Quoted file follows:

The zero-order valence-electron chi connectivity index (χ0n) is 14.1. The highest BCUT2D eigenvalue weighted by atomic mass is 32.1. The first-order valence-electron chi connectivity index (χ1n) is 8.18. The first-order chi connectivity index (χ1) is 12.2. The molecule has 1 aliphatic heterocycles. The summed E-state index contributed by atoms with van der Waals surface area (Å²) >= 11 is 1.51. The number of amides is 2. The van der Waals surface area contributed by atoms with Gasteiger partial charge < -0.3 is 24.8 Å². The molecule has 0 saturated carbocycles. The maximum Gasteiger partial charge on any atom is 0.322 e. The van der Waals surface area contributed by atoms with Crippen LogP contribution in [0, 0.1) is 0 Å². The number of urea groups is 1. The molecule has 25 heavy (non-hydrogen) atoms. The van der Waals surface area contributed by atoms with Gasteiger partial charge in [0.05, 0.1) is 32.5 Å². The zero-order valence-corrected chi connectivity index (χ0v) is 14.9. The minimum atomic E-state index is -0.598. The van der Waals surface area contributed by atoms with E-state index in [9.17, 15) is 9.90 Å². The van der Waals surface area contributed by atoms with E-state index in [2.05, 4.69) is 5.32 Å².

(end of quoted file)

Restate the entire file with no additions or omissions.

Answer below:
The zero-order valence-electron chi connectivity index (χ0n) is 14.1. The highest BCUT2D eigenvalue weighted by atomic mass is 32.1. The first-order valence-electron chi connectivity index (χ1n) is 8.18. The first-order chi connectivity index (χ1) is 12.2. The molecule has 1 aliphatic heterocycles. The summed E-state index contributed by atoms with van der Waals surface area (Å²) >= 11 is 1.51. The number of amides is 2. The van der Waals surface area contributed by atoms with Gasteiger partial charge < -0.3 is 24.8 Å². The molecule has 0 saturated carbocycles. The maximum Gasteiger partial charge on any atom is 0.322 e. The van der Waals surface area contributed by atoms with Crippen LogP contribution in [0, 0.1) is 0 Å². The number of urea groups is 1. The molecule has 25 heavy (non-hydrogen) atoms. The van der Waals surface area contributed by atoms with Gasteiger partial charge in [0.05, 0.1) is 32.5 Å². The zero-order valence-corrected chi connectivity index (χ0v) is 14.9. The minimum atomic E-state index is -0.598. The van der Waals surface area contributed by atoms with E-state index in [9.17, 15) is 9.90 Å². The van der Waals surface area contributed by atoms with E-state index in [2.05, 4.69) is 5.32 Å².